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Listening to America with Clay Jenkinson

Listening to America aims to “light out for the territories,” traveling less visited byways and taking time to see this immense, extraordinary country with fresh eyes while listening to the many voices of America’s past, present, and future. Led by noted historian and humanities scholar Clay Jenkinson, Listening to America travels the country’s less visited byways, from national parks and forests to historic sites to countless under-recognized rural and urban places. Through this exploration, Clay and team find and tell the overlooked historical and contemporary stories that shape America’s people and places.
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Listening to America with Clay Jenkinson
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Now displaying: May, 2020
May 26, 2020

This week on The Thomas Jefferson Hour, the conversation is driven by our listeners who report in on how they are dealing with the Covid-19 pandemic. The conversation begins with the recognition of how important self reliance is now, but that there is also a need for allegiance to community. Prompted by a listener, Clay Jenkinson recalls the famous John Dunne poem, “Any mans death diminishes me, because I am involved in Mankind; And therefore never send to know for whom the bell tolls; It tolls for thee”.

Find this episode, along with recommended reading, on the blog. Support the show by joining the 1776 Club or by donating to the Thomas Jefferson Hour, Inc. You can learn more about Clay's cultural tours & retreats at jeffersonhour.com/tours. Check out our new merch. You can find Clay's publications on our website, along with a list of his favorite books on Jefferson, Lewis & Clark, and other topics. Thomas Jefferson is interpreted by Clay S. Jenkinson.

May 19, 2020

This week we present the fourth and final of four conversations between the author and historian Joseph J. Ellis and The Thomas Jefferson Hour creator Clay S. Jenkinson about the letters exchanged between Thomas Jefferson and John Adams from 1812 until the death of both men on July 4, 1826. In this fourth episode, Clay and Joe discuss the vision Jefferson and Adams held for for America and Joe questions Clay’s assertion that we are no longer a republic, while Clay offers 10 ways we can correct that.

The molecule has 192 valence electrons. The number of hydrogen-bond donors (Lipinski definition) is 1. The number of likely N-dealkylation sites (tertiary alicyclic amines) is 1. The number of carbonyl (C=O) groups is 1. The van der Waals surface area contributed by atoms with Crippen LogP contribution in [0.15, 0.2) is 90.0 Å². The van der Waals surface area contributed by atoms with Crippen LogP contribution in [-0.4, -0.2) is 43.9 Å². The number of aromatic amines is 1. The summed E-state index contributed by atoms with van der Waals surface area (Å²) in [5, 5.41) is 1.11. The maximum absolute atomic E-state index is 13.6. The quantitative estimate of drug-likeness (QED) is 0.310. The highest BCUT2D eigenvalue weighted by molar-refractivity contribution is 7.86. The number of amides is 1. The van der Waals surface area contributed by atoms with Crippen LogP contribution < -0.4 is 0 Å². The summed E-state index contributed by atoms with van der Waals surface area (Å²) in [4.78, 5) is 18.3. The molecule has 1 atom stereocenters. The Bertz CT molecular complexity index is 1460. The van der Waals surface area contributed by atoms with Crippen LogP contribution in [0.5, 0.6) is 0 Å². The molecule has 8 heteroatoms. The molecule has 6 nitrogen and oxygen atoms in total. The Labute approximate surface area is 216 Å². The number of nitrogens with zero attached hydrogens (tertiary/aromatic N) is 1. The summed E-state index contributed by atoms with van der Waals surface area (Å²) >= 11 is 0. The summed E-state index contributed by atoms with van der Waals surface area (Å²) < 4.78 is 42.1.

Find this episode, along with recommended reading, on the blog. Support the show by joining the 1776 Club or by donating to the Thomas Jefferson Hour, Inc. You can learn more about Clay's cultural tours & retreats at jeffersonhour.com/tours. Check out our new merch. You can find Clay's publications on our website, along with a list of his favorite books on Jefferson, Lewis & Clark, and other topics. Thomas Jefferson is interpreted by Clay S. Jenkinson.

May 13, 2020

This week we present the third of four conversations between the author and historian Joseph J. Ellis and The Thomas Jefferson Hour creator Clay S. Jenkinson about the letters exchanged between Thomas Jefferson and John Adams from 1812 until the death of both men on July 4, 1826. In this third episode Ellis says that during this age, “letter writing was an art and these are two of the best letter writers in in late eighteenth century America. I don’t know that anybody is better. Franklin is pretty good, but Madison’s letters read like the footnotes of an insurance policy.”

Find this episode, along with recommended reading, on the blog. Support the show by joining the 1776 Club or by donating to the Thomas Jefferson Hour, Inc. You can learn more about Clay's cultural tours & retreats at jeffersonhour.com/tours. Check out our new merch. You can find Clay's publications on our website, along with a list of his favorite books on Jefferson, Lewis & Clark, and other topics. Thomas Jefferson is interpreted by Clay S. Jenkinson.

May 6, 2020

We present the second of four conversations between the author and historian Joseph J. Ellis and The Thomas Jefferson Hour creator Clay S. Jenkinson about the letters exchanged between Thomas Jefferson and John Adams from 1812 until the death of both men on July 4, 1826. In this second episode, they discuss some of what the letters reveal about both men including their thoughts on slavery in America. As Joseph Ellis says in the program, “Jefferson is the most resonant figure in American history because he straddles the greatest insights and the worst instincts.”

Find this episode, along with recommended reading, on the blog. Support the show by joining the 1776 Club or by donating to the Thomas Jefferson Hour, Inc. You can learn more about Clay's cultural tours & retreats at jeffersonhour.com/tours. Check out our new merch. You can find Clay's publications on our website, along with a list of his favorite books on Jefferson, Lewis & Clark, and other topics. Thomas Jefferson is interpreted by Clay S. Jenkinson.

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